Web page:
Sunday, January 4, 2015

The First African American Senator: Hiram Revels (R)

Hiram Rhodes Revels, was appointed by the Mississippi state legislature to an unexpired term in 1870. He was the first African American to serve in the United States Senate, and in the U.S. Congress overall. He represented Mississippi in 1870 and 1871 during Reconstruction. 

NOTE: Prior to the 17th Amendment in 1913, U.S. Senators were elected by state legislatures. 

 (Photo: Source: Wikipedia)
Hiram Rhodes Revels (September 27, 1827 – January 16, 1901) was a minister in the African Methodist Episcopal Church (AME), and a Republican politician. He was the first African American to serve in the United States Senate, and in the U.S. Congress overall. 

On February 25, 1870, visitors in the Senate galleries burst into applause as senator-elect Hiram Revels, a Republican from Mississippi, entered the chamber to take his oath of office. Those present knew that they were witnessing an event of great historical significance. Revels was about to become the first African American to serve in the Senate. Born 42 years earlier to free black parents in Fayetteville, North Carolina, Revels became an educator and minister of the African Methodist Episcopal Church. During the Civil War, he helped form regiments of African American soldiers and established schools for freed slaves.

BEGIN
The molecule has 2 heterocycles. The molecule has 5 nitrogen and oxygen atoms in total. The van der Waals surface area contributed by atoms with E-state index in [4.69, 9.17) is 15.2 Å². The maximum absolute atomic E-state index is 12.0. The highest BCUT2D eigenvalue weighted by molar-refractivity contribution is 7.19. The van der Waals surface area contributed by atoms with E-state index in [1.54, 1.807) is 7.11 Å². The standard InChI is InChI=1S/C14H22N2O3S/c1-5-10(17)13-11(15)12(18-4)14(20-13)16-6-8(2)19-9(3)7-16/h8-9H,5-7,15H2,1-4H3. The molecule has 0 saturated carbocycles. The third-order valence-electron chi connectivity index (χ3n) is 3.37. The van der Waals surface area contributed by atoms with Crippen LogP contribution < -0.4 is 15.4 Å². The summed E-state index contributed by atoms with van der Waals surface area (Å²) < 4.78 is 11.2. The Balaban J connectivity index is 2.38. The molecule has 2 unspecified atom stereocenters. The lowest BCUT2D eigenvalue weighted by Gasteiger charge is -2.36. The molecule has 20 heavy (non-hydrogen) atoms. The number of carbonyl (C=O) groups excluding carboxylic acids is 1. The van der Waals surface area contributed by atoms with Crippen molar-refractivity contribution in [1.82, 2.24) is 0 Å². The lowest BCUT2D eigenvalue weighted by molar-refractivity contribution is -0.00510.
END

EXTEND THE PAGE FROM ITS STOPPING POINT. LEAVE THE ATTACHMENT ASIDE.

After the war, Revels moved to Mississippi, where he won election to the state senate. In recognition of his hard work and leadership skills, his legislative colleagues elected him to one of Mississippi's vacant U.S. Senate seats as that state prepared to rejoin the Union. Revels' credentials arrived in the Senate on February 23, 1870, and were immediately blocked by a few members who had no desire to see a black man serve in Congress. 

Masking their racist views, they argued that Revels had not been a U.S. citizen for the nine years required of all senators. In their distorted interpretation, black Americans had only become citizens with the passage of the 1866 Civil Rights Act, just four years earlier. Revels' supporters dismissed that statement, pointing out that he had been a voter many years earlier in Ohio and was therefore certainly a citizen.


Read complete bio here